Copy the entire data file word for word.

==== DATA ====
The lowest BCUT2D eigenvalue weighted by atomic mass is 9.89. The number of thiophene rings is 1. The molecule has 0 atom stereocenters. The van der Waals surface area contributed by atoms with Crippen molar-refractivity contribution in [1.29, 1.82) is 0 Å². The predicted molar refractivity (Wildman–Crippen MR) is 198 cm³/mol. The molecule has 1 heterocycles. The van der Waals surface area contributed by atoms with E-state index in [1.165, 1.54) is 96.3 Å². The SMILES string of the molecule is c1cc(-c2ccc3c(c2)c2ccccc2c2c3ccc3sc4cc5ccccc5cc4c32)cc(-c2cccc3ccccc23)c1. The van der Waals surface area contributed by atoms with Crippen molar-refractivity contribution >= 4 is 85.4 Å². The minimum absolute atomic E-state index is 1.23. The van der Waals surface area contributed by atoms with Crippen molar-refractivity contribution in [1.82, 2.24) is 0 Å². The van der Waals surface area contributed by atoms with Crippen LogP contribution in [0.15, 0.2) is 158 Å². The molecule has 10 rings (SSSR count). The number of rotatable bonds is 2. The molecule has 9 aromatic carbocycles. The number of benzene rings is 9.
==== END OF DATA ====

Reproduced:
The lowest BCUT2D eigenvalue weighted by atomic mass is 9.89. The number of thiophene rings is 1. The molecule has 0 atom stereocenters. The van der Waals surface area contributed by atoms with Crippen molar-refractivity contribution in [1.29, 1.82) is 0 Å². The predicted molar refractivity (Wildman–Crippen MR) is 198 cm³/mol. The molecule has 1 heterocycles. The van der Waals surface area contributed by atoms with E-state index in [1.165, 1.54) is 96.3 Å². The SMILES string of the molecule is c1cc(-c2ccc3c(c2)c2ccccc2c2c3ccc3sc4cc5ccccc5cc4c32)cc(-c2cccc3ccccc23)c1. The van der Waals surface area contributed by atoms with Crippen molar-refractivity contribution >= 4 is 85.4 Å². The minimum absolute atomic E-state index is 1.23. The van der Waals surface area contributed by atoms with Crippen molar-refractivity contribution in [1.82, 2.24) is 0 Å². The van der Waals surface area contributed by atoms with Crippen LogP contribution in [0.15, 0.2) is 158 Å². The molecule has 10 rings (SSSR count). The number of rotatable bonds is 2. The molecule has 9 aromatic carbocycles. The number of benzene rings is 9.